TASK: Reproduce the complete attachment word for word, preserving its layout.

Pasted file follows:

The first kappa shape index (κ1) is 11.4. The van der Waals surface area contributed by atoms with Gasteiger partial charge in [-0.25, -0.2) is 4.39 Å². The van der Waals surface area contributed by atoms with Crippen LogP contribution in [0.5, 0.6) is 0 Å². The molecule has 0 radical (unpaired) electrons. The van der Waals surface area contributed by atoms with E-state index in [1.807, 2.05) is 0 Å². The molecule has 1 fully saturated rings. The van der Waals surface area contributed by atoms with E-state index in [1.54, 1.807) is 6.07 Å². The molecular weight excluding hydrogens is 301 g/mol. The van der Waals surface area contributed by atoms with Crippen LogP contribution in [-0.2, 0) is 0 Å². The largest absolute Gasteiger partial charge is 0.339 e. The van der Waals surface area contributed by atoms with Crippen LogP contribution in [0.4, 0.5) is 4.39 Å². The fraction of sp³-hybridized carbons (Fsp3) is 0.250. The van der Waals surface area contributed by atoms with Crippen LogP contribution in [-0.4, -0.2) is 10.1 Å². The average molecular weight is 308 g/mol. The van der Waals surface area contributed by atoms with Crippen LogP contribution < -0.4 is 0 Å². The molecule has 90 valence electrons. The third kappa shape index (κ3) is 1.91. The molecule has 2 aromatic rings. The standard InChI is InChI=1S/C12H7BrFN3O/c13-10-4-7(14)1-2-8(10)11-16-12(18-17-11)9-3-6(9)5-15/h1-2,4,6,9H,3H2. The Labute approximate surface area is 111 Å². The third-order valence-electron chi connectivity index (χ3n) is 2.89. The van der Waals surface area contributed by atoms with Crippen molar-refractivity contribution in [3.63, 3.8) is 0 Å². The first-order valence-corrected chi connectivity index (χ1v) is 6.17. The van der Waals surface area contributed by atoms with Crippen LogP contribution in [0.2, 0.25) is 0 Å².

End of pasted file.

The first kappa shape index (κ1) is 11.4. The van der Waals surface area contributed by atoms with Gasteiger partial charge in [-0.25, -0.2) is 4.39 Å². The van der Waals surface area contributed by atoms with Crippen LogP contribution in [0.5, 0.6) is 0 Å². The molecule has 0 radical (unpaired) electrons. The van der Waals surface area contributed by atoms with E-state index in [1.807, 2.05) is 0 Å². The molecule has 1 fully saturated rings. The van der Waals surface area contributed by atoms with E-state index in [1.54, 1.807) is 6.07 Å². The molecular weight excluding hydrogens is 301 g/mol. The van der Waals surface area contributed by atoms with Crippen LogP contribution in [-0.2, 0) is 0 Å². The largest absolute Gasteiger partial charge is 0.339 e. The van der Waals surface area contributed by atoms with Crippen LogP contribution in [0.4, 0.5) is 4.39 Å². The fraction of sp³-hybridized carbons (Fsp3) is 0.250. The van der Waals surface area contributed by atoms with Crippen LogP contribution in [-0.4, -0.2) is 10.1 Å². The average molecular weight is 308 g/mol. The van der Waals surface area contributed by atoms with Crippen LogP contribution < -0.4 is 0 Å². The molecule has 90 valence electrons. The third kappa shape index (κ3) is 1.91. The molecule has 2 aromatic rings. The standard InChI is InChI=1S/C12H7BrFN3O/c13-10-4-7(14)1-2-8(10)11-16-12(18-17-11)9-3-6(9)5-15/h1-2,4,6,9H,3H2. The Labute approximate surface area is 111 Å². The third-order valence-electron chi connectivity index (χ3n) is 2.89. The van der Waals surface area contributed by atoms with Crippen molar-refractivity contribution in [3.63, 3.8) is 0 Å². The first-order valence-corrected chi connectivity index (χ1v) is 6.17. The van der Waals surface area contributed by atoms with Crippen LogP contribution in [0.2, 0.25) is 0 Å².